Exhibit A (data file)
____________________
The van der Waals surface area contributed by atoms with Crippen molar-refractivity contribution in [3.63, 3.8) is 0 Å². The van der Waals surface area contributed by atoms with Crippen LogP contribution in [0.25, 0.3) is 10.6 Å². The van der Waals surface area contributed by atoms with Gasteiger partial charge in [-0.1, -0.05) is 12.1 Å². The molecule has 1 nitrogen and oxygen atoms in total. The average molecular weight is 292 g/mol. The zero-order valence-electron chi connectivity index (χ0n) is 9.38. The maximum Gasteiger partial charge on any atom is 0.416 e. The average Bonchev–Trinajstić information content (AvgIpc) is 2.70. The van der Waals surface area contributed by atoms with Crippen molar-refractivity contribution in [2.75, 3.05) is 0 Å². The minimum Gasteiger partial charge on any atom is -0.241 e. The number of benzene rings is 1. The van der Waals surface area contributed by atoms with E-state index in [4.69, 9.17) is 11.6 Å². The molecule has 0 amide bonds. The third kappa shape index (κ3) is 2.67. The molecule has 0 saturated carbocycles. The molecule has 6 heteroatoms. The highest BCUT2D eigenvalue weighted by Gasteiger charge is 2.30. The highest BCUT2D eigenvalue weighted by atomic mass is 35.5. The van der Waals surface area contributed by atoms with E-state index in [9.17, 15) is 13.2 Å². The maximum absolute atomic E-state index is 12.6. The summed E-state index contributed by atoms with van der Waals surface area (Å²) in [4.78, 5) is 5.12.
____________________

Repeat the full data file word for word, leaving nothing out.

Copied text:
The van der Waals surface area contributed by atoms with Crippen molar-refractivity contribution in [3.63, 3.8) is 0 Å². The van der Waals surface area contributed by atoms with Crippen LogP contribution in [0.25, 0.3) is 10.6 Å². The van der Waals surface area contributed by atoms with Gasteiger partial charge in [-0.1, -0.05) is 12.1 Å². The molecule has 1 nitrogen and oxygen atoms in total. The average molecular weight is 292 g/mol. The zero-order valence-electron chi connectivity index (χ0n) is 9.38. The maximum Gasteiger partial charge on any atom is 0.416 e. The average Bonchev–Trinajstić information content (AvgIpc) is 2.70. The van der Waals surface area contributed by atoms with Crippen molar-refractivity contribution in [2.75, 3.05) is 0 Å². The minimum Gasteiger partial charge on any atom is -0.241 e. The number of benzene rings is 1. The van der Waals surface area contributed by atoms with E-state index in [4.69, 9.17) is 11.6 Å². The molecule has 0 amide bonds. The third kappa shape index (κ3) is 2.67. The molecule has 0 saturated carbocycles. The molecule has 6 heteroatoms. The highest BCUT2D eigenvalue weighted by Gasteiger charge is 2.30. The highest BCUT2D eigenvalue weighted by atomic mass is 35.5. The van der Waals surface area contributed by atoms with E-state index in [9.17, 15) is 13.2 Å². The maximum absolute atomic E-state index is 12.6. The summed E-state index contributed by atoms with van der Waals surface area (Å²) in [4.78, 5) is 5.12.